[Beyond PlayStation] 39 Days To Mars Review
39 Days to Mars is an adventure game to play on your own or with a friend for some local co-op hijinks. Learn more in our 39 Days to Mars review!
One-person indie team Its Anecdotal (Philip Buchanan) took 39 Days to Mars to Kickstarter way back in 2014. Thanks to the support of 320 backers, this indie game managed to become a reality, releasing on Steam in 2018. Itâ€™s now 2019, and Its Anecdotal has ported the game to the Nintendo Switch, bringing its sepia hues with dashes of white and orange, and a hand-drawn aesthetic, along for the ride. The game looks great when playing on the TV or the Nintendo Switchâ€™s screen and its soundtrack will help to keep you calm even through the hardest of puzzles.
In 39 Days to Mars, you will, as the name suggests, embark on a journey to reach Mars, wrapped in a steampunk point and click puzzle adventure experience. In this one, you and your partner will take on the roles of Sir Albert Wickes and The Right Honourable Clarence Baxter, a pair of explorers in the 19th Century who decide to take the HMS Fearful on its maiden voyage to the lovely Mars. If you choose to embark on this journey on your own, then youâ€™ll be assisted by a feline, changing how you approach the different puzzles the game has to offer, since you can control both Albert and the cat with the left analog stick and the right analog stick at the same time, interacting with the R and L buttons, respectively.
The game certainly has a quirky story, and the writing for the characterâ€™s dialogue matches that energy. Take, for instance, the description given for a fishing rod: itâ€™s just long enough to stir a pot of tea without having to leave said characterâ€™s armchair. This description, as you can probably imagine, is also going to be a clue as to how you might put that fishing rod to good use. Step one in this adventure will be to put together the flight plan that Percival â€“ the cat -, decided to shred into pieces. You and your partner will first grab the â€œAnticipated Trajectoryâ€ piece and twist it around so that it can be placed on the upper left corner of the map. After this, youâ€™ll need to put together the rest of the map by joining the corresponding pieces in the right spots.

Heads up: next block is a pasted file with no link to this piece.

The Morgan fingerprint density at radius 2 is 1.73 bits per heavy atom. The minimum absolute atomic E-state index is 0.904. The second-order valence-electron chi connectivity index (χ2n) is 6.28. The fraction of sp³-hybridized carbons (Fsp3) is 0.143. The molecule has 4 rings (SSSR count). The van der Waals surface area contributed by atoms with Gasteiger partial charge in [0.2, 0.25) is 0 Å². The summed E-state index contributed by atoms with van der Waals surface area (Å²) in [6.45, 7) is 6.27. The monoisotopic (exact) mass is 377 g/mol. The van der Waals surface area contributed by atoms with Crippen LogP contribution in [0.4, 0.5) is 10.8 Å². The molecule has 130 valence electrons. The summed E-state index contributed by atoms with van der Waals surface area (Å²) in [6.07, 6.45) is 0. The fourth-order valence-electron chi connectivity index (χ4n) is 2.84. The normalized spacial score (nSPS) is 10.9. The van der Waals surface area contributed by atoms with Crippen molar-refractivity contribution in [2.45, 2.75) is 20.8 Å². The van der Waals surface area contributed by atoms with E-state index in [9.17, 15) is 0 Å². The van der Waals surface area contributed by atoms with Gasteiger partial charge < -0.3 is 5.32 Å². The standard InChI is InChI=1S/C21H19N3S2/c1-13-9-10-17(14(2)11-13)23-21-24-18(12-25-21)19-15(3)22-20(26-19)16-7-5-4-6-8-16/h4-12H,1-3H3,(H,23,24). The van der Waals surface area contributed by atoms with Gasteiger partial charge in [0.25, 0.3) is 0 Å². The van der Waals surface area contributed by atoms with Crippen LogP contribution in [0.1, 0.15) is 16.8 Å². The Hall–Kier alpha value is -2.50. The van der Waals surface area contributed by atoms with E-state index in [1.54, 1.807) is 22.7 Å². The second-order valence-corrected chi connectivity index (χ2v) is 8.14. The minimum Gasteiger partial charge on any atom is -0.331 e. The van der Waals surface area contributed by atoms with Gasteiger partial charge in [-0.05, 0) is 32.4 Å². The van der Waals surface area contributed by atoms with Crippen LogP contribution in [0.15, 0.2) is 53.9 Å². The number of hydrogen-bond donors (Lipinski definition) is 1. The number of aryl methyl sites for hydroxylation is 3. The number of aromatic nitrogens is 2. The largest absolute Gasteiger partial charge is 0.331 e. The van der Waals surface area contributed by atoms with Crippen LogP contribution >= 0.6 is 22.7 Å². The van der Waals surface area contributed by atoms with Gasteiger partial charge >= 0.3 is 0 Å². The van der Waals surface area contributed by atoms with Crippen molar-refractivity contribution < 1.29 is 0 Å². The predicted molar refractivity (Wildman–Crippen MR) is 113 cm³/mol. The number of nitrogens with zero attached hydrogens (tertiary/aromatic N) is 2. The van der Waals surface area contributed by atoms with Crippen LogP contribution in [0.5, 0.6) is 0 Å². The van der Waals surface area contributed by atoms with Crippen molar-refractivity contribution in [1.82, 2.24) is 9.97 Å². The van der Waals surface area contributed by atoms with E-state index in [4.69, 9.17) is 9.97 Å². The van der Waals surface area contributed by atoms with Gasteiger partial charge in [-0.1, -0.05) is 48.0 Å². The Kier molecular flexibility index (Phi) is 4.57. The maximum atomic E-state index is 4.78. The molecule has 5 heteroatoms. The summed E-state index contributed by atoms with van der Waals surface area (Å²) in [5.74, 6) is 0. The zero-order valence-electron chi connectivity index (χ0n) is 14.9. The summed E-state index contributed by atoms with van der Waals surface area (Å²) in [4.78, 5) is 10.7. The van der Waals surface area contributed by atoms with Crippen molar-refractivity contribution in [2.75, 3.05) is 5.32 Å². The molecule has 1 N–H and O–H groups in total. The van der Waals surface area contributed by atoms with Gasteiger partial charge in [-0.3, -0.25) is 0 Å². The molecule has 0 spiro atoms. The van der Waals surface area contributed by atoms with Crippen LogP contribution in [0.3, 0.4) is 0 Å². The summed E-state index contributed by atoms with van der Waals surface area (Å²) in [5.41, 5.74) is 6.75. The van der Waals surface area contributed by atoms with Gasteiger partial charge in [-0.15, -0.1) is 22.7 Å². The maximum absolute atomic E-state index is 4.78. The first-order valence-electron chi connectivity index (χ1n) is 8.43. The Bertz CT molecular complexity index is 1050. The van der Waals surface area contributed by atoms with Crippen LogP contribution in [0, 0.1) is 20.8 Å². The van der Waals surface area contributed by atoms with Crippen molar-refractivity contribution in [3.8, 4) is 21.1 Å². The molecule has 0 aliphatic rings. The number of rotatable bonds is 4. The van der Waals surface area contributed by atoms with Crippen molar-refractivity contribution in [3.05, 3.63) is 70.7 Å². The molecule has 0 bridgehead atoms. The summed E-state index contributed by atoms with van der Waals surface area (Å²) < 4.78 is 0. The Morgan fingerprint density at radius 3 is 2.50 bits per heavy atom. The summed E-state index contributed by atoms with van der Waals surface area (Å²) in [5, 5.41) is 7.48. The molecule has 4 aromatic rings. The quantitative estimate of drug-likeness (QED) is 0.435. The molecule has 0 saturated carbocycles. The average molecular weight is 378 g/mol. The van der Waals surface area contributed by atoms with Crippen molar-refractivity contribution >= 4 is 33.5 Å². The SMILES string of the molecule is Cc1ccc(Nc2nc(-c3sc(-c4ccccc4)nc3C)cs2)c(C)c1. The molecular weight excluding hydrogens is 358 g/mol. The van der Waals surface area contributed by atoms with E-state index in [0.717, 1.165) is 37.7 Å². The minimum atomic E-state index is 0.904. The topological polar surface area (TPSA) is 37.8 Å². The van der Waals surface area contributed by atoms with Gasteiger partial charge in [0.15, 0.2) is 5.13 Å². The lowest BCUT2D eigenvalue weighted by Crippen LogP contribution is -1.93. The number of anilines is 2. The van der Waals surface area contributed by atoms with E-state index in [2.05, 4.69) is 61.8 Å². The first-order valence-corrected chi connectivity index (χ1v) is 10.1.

Things were off to a great start for the first few days of the journey, until day four arrived and stuff started to go â€œboom,â€ with some fire and smoke thrown in for good measure. It is then that you will need to complete an assortment of puzzles so that you can keep going towards your destination. A small exclamation mark will pop up, letting you know there is something that requires your full attention. Oh, and once youâ€™ve completed a puzzle, you might need to make a cup of tea or a scone before you can carry on with the next one.
The set of puzzles you’re going to get will be randomized every time you do a new run, and so will be the layout for your ship – you’re not getting the same journey twice! And even when you do get a puzzle you have run into before, the actual solution to it could be different. Without spoiling too much, there is one puzzle that involves some gardening and having to adhere to a set of rules so that you can, for example, have 4 hazelnuts, two violets and 4 roses left on the screen, but to know this you will have to review a book on gardening that has had all of its pages torn out, so you’ll have to sort them and learn the requirements for fulfilling the rules.
39 Days to Mars is a short adventure with a great art style, and solid voice acting, a game that is best experienced with a local co-op partner sitting right beside you to help you solve the puzzles you will run into. While you can indeed play the game on your own, some of the puzzles will make you feel as if you were trying to rub your belly as you pat your head, not to mention you will be losing out on some of the funny interactions between Sir Albert Wickes and The Right Honourable Clarence Baxter. 39 Days to Mars is out on Nintendo Switch for $14.99, and for its asking price you will get a solid set of puzzles to solve and a handful of hours worth of fun.
This 39 Days to Mars review is based on a Nintendo Switch copy provided by Its Anecdotal.